Those who say that Hong Kong prices will rise to meet China's prices have failed to appreciate that HK stocks are priced relative to the other investment opportunities for global capital, whereas China's stocks are priced relative to no other choices for mainlanders but real estate or cash. Even the recent run-up since the "thru-train" was announced is making some foreign investors nervous, as demonstrated by the block-sales last week of certain H-shares.
HSI past draw-downs
Whatever the eventual catalyst, when the mainland bubble bursts, it will certainly take the HK market down with it, since most of the market capitalisation is now either mainland stocks or stocks with a large component of mainland business. It would not be at all unreasonable to visit 15,000 or even 12,000 again on the Hang Seng Index, despite the depreciation of the dollar and the time value of money since we were last at those levels. Here is a look at previous draw-downs (bold text indicates a then-record):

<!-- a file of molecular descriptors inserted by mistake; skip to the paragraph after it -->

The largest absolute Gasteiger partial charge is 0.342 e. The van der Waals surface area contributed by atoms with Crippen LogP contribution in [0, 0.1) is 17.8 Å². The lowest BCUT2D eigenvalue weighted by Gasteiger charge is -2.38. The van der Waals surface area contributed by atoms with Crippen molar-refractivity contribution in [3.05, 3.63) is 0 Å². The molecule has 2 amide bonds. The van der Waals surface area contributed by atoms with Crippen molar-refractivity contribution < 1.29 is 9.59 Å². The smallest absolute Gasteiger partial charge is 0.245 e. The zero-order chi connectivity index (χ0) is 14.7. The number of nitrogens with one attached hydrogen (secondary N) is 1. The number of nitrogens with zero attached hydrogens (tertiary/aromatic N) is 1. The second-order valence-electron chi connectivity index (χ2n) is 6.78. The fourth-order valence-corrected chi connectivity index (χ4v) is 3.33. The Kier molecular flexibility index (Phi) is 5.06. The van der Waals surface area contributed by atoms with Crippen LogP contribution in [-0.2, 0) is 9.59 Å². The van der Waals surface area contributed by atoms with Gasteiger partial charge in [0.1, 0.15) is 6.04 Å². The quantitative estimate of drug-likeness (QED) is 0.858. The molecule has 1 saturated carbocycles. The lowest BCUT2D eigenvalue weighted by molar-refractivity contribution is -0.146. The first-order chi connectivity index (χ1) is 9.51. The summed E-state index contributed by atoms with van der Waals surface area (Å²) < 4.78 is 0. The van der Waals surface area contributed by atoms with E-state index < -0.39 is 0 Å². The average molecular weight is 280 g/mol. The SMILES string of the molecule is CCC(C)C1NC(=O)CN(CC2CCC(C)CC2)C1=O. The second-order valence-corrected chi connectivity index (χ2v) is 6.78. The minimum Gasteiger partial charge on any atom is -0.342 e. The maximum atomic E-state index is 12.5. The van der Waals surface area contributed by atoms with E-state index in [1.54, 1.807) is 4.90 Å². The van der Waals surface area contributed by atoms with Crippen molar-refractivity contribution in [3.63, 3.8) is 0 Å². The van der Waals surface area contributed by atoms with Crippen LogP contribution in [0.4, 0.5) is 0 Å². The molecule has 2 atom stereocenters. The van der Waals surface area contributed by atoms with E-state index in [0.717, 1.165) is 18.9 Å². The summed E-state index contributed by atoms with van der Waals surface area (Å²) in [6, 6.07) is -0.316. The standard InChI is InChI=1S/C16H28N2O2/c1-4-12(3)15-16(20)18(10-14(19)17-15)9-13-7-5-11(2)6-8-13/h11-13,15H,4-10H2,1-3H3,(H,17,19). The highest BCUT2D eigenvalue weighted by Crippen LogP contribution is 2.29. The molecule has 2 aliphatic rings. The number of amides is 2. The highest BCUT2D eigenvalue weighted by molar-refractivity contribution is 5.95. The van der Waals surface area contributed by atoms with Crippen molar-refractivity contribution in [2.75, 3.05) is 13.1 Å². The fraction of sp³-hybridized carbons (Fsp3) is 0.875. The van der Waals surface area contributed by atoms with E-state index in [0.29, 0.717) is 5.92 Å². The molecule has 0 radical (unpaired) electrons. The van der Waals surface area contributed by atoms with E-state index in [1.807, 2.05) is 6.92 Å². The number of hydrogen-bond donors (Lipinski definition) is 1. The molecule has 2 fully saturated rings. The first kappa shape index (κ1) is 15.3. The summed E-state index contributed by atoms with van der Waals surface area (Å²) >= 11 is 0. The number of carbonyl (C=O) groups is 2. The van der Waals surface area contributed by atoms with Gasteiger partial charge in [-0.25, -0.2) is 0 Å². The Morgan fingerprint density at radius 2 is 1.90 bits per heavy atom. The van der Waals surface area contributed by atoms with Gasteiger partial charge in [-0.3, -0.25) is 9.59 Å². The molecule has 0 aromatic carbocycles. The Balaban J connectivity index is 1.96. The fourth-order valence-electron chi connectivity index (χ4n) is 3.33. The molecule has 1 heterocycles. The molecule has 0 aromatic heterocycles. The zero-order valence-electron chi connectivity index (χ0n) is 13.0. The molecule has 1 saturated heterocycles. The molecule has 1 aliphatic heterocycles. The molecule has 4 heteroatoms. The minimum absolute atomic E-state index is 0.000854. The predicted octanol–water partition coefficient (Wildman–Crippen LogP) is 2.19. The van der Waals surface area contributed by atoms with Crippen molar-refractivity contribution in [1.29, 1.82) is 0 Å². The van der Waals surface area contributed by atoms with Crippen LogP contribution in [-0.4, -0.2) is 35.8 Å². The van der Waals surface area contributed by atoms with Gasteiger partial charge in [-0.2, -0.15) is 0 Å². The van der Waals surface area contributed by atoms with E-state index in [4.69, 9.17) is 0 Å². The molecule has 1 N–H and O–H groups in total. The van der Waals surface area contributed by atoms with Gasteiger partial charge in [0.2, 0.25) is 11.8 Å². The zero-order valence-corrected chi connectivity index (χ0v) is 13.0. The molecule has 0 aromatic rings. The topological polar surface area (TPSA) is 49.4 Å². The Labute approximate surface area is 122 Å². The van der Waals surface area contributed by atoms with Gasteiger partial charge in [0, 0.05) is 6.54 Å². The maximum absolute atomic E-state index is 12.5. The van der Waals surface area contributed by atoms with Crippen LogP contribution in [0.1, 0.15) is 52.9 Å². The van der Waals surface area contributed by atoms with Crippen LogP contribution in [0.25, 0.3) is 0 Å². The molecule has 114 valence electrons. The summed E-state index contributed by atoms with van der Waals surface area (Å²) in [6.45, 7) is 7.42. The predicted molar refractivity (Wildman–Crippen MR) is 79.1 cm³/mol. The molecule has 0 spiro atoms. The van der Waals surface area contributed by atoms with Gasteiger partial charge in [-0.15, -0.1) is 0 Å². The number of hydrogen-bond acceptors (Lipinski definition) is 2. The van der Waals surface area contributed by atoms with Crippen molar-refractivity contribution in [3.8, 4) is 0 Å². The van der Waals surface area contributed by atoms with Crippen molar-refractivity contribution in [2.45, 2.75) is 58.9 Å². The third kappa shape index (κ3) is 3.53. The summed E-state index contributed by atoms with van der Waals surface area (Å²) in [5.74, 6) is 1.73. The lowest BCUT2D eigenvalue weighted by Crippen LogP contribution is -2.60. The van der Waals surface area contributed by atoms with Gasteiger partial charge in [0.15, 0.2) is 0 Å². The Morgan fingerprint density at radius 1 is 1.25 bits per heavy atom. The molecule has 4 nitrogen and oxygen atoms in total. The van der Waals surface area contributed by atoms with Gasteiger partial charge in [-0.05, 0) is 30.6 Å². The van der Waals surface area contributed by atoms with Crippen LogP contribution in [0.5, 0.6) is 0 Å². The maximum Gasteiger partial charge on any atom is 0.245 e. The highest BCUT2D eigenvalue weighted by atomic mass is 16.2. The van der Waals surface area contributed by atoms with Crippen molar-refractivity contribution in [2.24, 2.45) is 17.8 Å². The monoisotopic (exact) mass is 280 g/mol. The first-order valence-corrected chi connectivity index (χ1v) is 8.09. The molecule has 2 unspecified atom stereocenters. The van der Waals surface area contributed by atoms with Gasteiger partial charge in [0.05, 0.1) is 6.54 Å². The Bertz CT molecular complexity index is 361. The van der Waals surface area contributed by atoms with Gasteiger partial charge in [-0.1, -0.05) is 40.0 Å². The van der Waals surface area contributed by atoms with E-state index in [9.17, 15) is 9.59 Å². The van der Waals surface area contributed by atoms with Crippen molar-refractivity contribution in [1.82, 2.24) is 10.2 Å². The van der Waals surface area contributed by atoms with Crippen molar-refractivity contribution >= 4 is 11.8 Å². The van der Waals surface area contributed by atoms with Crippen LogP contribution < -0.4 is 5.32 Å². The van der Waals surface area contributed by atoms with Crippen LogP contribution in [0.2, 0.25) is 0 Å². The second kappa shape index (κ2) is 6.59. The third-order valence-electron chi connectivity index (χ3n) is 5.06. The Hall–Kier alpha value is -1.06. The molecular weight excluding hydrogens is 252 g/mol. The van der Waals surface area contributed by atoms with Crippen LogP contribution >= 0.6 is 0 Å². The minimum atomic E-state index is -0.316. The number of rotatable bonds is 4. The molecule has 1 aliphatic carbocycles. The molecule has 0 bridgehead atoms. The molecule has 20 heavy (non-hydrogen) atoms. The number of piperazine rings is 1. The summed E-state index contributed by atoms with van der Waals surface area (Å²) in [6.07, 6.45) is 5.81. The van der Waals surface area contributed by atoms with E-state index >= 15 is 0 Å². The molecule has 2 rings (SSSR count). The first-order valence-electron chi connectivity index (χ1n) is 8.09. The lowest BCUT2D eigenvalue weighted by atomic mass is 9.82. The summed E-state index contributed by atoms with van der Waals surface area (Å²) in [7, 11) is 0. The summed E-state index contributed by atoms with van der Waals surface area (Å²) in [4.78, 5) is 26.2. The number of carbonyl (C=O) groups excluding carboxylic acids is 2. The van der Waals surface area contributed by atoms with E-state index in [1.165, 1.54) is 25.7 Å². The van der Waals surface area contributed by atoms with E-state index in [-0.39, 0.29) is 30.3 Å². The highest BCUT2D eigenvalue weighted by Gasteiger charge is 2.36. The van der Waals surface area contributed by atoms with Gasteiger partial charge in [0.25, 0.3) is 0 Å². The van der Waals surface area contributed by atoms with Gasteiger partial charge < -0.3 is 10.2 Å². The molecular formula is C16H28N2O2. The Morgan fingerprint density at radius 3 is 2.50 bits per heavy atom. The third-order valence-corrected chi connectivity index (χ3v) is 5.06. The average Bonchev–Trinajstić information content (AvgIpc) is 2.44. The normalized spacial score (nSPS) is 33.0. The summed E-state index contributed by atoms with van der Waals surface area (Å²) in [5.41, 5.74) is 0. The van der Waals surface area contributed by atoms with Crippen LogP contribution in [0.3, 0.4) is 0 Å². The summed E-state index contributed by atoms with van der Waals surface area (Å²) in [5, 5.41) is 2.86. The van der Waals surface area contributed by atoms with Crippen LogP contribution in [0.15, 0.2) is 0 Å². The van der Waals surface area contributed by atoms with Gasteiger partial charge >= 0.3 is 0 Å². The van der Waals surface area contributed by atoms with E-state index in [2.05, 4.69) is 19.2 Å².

Looking just at the last 6 major draw-downs since the HK$/US$ peg was introduced in 1983, the average is 47%, the smallest was 36% in 1984, and the largest was 60% from 1997 to 1998. So a mid-sized drawdown would take us back to 13,200. For sure, the market could stretch even higher from today, but it will be ugly when it corrects.